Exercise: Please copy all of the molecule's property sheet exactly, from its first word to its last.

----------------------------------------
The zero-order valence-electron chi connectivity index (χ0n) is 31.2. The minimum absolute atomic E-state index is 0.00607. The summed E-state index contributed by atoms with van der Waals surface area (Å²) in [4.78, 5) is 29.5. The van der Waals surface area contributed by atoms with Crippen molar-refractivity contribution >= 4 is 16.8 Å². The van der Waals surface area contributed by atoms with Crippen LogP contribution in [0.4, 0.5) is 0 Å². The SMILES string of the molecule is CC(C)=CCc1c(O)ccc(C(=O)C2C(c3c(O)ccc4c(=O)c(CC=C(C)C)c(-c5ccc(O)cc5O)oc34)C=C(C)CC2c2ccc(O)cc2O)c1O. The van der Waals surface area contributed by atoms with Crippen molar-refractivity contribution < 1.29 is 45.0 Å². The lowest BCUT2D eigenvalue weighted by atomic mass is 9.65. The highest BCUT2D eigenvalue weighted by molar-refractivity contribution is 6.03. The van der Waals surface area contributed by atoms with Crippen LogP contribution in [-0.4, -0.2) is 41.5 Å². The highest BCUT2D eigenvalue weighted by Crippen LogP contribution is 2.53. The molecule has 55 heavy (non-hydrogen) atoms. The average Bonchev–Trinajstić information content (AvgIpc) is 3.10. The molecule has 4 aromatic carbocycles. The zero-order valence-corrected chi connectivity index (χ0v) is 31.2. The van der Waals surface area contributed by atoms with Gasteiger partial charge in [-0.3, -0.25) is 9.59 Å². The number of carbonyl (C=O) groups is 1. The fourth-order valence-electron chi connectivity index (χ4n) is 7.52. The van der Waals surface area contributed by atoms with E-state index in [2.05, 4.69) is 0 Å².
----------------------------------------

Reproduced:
The zero-order valence-electron chi connectivity index (χ0n) is 31.2. The minimum absolute atomic E-state index is 0.00607. The summed E-state index contributed by atoms with van der Waals surface area (Å²) in [4.78, 5) is 29.5. The van der Waals surface area contributed by atoms with Crippen molar-refractivity contribution >= 4 is 16.8 Å². The van der Waals surface area contributed by atoms with Crippen LogP contribution in [0.4, 0.5) is 0 Å². The SMILES string of the molecule is CC(C)=CCc1c(O)ccc(C(=O)C2C(c3c(O)ccc4c(=O)c(CC=C(C)C)c(-c5ccc(O)cc5O)oc34)C=C(C)CC2c2ccc(O)cc2O)c1O. The van der Waals surface area contributed by atoms with Crippen molar-refractivity contribution < 1.29 is 45.0 Å². The lowest BCUT2D eigenvalue weighted by atomic mass is 9.65. The highest BCUT2D eigenvalue weighted by molar-refractivity contribution is 6.03. The van der Waals surface area contributed by atoms with Crippen LogP contribution in [-0.4, -0.2) is 41.5 Å². The highest BCUT2D eigenvalue weighted by Crippen LogP contribution is 2.53. The molecule has 55 heavy (non-hydrogen) atoms. The average Bonchev–Trinajstić information content (AvgIpc) is 3.10. The molecule has 4 aromatic carbocycles. The zero-order valence-corrected chi connectivity index (χ0v) is 31.2. The van der Waals surface area contributed by atoms with Gasteiger partial charge in [-0.3, -0.25) is 9.59 Å². The number of carbonyl (C=O) groups is 1. The fourth-order valence-electron chi connectivity index (χ4n) is 7.52. The van der Waals surface area contributed by atoms with E-state index in [2.05, 4.69) is 0 Å².